Could This Discovery Mean The End of Plastic Pollution?

Last week researchers from Portsmouth University may have found the answer to the plastic pollution crisis facing our planet, after they accidentally created a plastic-eating enzyme. Could this breakthrough mean we start winning the fight against plastic?

The breakthrough came when researchers were attempting to alter a naturally occuring bacteria discovered in a Japanese recycling centre. The bacteria found in the centre had managed to evolve, gaining the ability to digest plastic using a naturally occuring enzyme called PETase.

With this discovery, the researchers placed the bacteria under intense X-ray beams at the Diamond Light Source synchrotron facility in Harwell. The chamber accelerates electrons at enormous speeds to produce rays that are 10 billion times brighter than the sun. This enables the researchers to look at the fine structure of materials and biomolecules, down to the level of individual atoms.

It was in this chamber that the accidental discovery occurred. They did in fact believe the mutation would make the enzyme slower, by altering a few amino acids within the enzyme. However, they ended up making it faster with a much improved ability to digest polyethylene terephthalate or PET, the most widely used material in millions of plastic bottles and containers around the globe.

However, the accidental improvement of the enzyme is just the start, as the researchers who made this breakthrough are sure that they can now improve the enzyme’s capability even further to create an optimised version able to quickly digest plastic back into it’s original form.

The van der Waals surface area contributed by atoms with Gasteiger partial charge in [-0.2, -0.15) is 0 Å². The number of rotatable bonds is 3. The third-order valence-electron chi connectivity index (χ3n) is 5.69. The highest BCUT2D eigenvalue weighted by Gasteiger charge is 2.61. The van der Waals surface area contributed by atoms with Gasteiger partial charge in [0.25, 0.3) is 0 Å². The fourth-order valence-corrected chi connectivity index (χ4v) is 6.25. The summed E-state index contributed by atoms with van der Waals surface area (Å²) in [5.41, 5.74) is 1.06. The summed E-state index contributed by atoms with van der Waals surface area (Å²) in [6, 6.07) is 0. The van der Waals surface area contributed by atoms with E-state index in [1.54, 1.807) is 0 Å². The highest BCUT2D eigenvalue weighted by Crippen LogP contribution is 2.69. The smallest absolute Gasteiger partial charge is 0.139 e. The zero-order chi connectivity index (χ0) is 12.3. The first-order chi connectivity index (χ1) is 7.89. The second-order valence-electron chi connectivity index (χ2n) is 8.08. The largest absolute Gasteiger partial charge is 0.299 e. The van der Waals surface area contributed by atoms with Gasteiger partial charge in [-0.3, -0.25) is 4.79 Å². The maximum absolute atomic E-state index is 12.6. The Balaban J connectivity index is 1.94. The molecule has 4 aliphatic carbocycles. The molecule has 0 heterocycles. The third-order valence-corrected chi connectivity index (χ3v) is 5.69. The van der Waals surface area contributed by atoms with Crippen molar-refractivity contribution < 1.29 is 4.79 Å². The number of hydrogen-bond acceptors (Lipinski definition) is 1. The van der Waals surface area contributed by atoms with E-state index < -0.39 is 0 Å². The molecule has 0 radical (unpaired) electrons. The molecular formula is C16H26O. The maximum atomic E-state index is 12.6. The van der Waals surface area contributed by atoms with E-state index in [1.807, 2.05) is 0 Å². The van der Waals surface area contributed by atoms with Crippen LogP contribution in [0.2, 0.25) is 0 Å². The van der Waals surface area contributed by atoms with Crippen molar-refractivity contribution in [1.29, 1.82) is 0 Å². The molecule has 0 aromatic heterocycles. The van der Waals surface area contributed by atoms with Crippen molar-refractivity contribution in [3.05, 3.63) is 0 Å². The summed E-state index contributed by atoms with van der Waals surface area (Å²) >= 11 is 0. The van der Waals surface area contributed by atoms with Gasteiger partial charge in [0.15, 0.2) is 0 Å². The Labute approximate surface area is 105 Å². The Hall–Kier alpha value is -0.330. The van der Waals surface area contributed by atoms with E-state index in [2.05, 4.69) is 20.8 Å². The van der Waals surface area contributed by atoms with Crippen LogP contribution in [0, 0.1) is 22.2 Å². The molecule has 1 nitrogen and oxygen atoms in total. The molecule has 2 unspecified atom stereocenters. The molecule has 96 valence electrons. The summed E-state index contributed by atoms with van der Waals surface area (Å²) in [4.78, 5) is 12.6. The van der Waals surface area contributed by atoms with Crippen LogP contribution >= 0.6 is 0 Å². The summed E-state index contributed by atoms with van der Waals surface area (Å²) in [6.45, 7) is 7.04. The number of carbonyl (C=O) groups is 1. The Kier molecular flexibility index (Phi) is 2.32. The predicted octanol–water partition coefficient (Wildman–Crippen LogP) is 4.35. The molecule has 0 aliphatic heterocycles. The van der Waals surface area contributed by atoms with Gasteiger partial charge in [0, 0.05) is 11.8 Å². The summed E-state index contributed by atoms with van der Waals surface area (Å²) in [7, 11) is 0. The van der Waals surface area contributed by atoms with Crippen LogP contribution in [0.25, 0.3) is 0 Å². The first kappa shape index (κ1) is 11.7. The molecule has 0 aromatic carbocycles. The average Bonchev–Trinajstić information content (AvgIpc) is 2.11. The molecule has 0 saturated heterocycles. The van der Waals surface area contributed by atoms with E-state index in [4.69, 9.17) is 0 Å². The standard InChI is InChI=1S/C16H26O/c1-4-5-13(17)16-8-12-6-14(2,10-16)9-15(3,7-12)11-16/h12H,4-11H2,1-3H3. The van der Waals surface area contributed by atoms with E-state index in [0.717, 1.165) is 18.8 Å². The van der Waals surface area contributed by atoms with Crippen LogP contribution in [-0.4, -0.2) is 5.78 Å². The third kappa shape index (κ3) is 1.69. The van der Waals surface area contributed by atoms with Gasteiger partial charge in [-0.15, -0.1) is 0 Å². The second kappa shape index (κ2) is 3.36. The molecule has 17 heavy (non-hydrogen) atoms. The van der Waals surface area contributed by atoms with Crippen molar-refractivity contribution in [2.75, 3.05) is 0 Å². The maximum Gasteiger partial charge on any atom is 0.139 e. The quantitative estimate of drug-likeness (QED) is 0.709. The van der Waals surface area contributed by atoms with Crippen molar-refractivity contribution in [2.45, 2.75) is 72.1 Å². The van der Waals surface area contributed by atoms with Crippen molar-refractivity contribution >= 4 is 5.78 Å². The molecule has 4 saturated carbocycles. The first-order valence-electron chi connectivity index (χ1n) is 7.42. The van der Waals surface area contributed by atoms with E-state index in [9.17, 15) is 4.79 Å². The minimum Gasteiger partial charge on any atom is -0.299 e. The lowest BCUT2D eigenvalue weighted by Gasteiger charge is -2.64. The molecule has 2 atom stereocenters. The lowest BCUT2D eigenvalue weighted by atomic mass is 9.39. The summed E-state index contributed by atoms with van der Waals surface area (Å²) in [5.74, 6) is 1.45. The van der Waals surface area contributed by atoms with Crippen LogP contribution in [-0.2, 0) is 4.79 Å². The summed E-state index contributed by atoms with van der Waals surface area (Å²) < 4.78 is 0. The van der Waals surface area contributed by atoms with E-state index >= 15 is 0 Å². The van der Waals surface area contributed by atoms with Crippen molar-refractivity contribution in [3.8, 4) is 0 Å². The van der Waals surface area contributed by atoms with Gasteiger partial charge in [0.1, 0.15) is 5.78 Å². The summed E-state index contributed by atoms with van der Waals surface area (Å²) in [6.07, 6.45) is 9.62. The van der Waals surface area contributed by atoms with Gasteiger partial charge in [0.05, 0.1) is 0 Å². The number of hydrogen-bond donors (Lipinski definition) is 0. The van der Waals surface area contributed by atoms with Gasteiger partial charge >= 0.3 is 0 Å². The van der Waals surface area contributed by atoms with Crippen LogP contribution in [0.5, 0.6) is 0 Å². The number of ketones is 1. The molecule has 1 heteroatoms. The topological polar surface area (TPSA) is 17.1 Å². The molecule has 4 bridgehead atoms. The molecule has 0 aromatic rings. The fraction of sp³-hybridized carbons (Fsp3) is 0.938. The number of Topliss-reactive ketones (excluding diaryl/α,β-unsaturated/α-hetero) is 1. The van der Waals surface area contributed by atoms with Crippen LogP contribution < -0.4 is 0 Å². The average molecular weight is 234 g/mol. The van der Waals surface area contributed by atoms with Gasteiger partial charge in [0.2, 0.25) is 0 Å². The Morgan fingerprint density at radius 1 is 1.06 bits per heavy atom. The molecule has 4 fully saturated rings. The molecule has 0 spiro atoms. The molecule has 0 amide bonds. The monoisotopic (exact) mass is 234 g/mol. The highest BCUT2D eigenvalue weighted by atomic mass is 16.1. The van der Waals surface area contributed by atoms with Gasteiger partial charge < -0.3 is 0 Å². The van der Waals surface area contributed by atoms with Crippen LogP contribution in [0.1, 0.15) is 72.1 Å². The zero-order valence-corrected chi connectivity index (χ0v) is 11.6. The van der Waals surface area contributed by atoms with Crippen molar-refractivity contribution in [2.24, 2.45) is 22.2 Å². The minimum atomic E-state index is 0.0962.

Lead scientist Professor John McGeehan, from the University of Portsmouth, said, “Serendipity often plays a significant role in fundamental scientific research, and our discovery here is no exception.

“Although the improvement is modest, this unanticipated discovery suggests that there is room to further improve these enzymes, moving us closer to a recycling solution for the ever-growing mountain of discarded plastics.

“The technology exists and it’s well within the possibility that in the coming years we will see an industrially viable process to turn PET and potentially other (plastic) substrates back to their original building blocks, so that they can be sustainably recycled.”

Gallons of the powdered enzyme could be created and poured into vats of plastic, helping to reduce the time it takes to break them down astronomically.

We all have a responibility to tackle this issue that faces the planet today. Shows like Blue Planet have done a lot in terms of widening people’s eyes to the problem, ours included.

Recycling will still play an enormous role in the task of clearing up the planet and increasing our sustainability, but this breakthrough could mean a far cleaner planet, far sooner than expected.

Plastic pollution - HEKKTA

Plastic pollution – HEKKTA